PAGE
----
Guided Imagery and Meditation Blog | Health Journeys

You are here: Home Hot Research Effect of a cognitive behavioral intervention on reducing symptom severity during chemotherapy

enews signup

Email

Effect of a cognitive behavioral intervention on reducing symptom severity during chemotherapy

22 Mar
Researchers from Michigan State University reported on their randomized, controlled clinical trial to evaluate the efficacy of a cognitive behavioral intervention on reducing symptom severity for patients diagnosed with solid tumors and undergoing a first course of chemotherapy. Investigators also looked into whether or not the intervention had an additive or interactive effect on symptom severity, alongside the use of supportive medications.

Patients (n = 237) were accrued from comprehensive and community cancer centers, interviewed, and randomly assigned to either the experimental intervention (n = 118) or conventional care (n = 119). A symptom severity index, based on summed severity scores across 15 symptoms, was the primary measure of outcome. In addition, information was collected from medical records about each patient''s cancer site, the stage at diagnosis, history of chemotherapy protocols, and use of supportive medications.
The two groups were equivalent at baseline, and attrition by characteristics by group was equivalent as well. At the 10- and 20-week observation points, there was a significant interaction between the experimental group and baseline symptom severity. Patients in the experimental group who entered the trial with higher symptom severity reported significantly lower severity at 10 and 20 weeks. Controlling for chemotherapy treatment status at follow-up and supportive care medications did not alter the beneficial effect of the experimental intervention. The study concludes that, compared with conventional care alone, the experimental intervention was effective for patients who entered the trial with higher levels of symptom severity. Age, sex, site or stage of cancer, and supportive medications did not modify the effect of this cognitive behavioral intervention on symptom severity.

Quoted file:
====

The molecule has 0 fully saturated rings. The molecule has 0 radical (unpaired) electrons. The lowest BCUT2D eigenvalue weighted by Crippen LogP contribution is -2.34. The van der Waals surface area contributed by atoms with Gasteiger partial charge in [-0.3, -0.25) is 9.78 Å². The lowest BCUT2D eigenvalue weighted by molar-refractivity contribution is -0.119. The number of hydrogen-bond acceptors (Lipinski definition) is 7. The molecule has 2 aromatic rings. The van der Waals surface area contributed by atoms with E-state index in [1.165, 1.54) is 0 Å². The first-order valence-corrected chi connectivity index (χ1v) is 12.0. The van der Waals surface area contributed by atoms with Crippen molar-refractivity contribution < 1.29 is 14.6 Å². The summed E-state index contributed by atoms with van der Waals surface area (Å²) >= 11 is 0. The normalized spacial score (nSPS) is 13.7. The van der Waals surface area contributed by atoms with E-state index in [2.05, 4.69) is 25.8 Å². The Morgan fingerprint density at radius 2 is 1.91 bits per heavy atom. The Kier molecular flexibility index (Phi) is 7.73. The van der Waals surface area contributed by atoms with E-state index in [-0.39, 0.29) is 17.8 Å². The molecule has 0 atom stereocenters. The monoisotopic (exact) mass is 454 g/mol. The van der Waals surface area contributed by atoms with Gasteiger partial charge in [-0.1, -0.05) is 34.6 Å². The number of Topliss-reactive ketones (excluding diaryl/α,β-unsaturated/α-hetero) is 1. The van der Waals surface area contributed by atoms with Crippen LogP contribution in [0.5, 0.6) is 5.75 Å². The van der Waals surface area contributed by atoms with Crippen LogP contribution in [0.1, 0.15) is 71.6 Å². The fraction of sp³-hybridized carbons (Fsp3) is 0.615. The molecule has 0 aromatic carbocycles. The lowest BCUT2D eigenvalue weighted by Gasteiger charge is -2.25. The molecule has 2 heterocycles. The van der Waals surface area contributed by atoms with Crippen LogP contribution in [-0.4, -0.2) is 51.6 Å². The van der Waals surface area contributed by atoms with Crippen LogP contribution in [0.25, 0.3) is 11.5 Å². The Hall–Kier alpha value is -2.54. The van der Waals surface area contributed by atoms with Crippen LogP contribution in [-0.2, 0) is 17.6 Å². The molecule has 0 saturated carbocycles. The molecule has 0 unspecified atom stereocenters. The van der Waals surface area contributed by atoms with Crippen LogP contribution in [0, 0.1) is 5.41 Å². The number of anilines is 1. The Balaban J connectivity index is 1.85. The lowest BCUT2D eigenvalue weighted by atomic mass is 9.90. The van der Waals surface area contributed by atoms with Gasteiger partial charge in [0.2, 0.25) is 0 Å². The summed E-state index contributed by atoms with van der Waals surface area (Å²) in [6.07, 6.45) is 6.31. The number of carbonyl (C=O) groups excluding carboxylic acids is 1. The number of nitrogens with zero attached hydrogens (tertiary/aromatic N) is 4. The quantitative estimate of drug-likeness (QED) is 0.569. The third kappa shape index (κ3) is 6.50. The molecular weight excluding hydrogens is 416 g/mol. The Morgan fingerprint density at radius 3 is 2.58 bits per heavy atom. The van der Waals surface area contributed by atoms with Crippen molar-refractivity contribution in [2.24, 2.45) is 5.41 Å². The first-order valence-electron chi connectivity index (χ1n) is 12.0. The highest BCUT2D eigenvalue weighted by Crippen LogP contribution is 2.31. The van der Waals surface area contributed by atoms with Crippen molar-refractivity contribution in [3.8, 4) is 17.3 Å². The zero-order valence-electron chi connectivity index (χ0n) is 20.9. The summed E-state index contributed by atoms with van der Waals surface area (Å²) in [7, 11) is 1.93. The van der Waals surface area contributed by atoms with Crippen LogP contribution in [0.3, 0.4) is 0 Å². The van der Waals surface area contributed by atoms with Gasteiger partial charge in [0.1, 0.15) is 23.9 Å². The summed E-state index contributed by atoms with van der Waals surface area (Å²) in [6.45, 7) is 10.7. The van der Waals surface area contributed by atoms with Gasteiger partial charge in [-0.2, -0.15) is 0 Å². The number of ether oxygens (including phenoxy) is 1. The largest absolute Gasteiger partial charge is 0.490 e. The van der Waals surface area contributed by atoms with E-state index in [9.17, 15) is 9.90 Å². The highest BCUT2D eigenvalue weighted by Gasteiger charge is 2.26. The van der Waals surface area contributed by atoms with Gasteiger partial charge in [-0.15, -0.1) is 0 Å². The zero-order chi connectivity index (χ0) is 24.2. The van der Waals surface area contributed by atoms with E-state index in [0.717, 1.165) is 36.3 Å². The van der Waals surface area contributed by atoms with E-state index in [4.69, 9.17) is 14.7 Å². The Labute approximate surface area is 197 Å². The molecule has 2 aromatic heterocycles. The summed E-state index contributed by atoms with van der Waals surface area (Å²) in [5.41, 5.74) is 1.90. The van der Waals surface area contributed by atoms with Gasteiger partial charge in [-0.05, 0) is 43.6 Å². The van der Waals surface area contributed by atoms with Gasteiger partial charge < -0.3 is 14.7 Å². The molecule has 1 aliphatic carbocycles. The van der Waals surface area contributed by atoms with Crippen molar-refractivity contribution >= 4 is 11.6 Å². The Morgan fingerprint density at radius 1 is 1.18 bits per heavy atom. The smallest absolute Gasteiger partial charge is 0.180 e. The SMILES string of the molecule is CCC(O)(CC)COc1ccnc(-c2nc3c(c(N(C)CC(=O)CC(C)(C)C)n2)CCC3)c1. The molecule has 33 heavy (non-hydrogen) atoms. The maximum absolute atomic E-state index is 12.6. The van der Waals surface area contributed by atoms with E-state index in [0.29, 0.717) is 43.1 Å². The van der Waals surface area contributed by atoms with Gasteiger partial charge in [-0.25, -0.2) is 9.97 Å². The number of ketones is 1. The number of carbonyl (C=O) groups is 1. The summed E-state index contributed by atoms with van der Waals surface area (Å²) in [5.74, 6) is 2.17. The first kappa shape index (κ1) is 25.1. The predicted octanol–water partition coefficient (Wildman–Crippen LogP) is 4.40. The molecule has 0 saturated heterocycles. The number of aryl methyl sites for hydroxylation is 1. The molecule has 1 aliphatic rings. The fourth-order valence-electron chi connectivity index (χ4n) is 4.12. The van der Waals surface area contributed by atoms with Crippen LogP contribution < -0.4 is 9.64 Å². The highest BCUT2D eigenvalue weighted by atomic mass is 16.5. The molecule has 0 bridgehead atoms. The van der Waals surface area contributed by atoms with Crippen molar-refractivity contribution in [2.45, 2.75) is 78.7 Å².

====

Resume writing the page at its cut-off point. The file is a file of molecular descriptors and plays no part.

Citation: Given C, Given B, Rahbar M, Jeon S, McCorkle R, Cimprich B, Galecki A, Kozachik S, Brady A, Fisher-Malloy MJ, Courtney K, Bowie E.Effect of a cognitive behavioral intervention on reducing symptom severity during chemotherapy. J Clin Oncol. 2004 Feb 1;22(3):507-16. This email address is being protected from spambots. You need JavaScript enabled to view it.

Belleruth Naparstek

Psychotherapist, author and guided imagery pioneer Belleruth Naparstek is the creator of the popular Health Journeys guided imagery audio series. Her latest book on imagery and posttraumatic stress, Invisible Heroes: Survivors of Trauma and How They Heal (Bantam Dell), won the Spirituality & Health Top 50 Books Award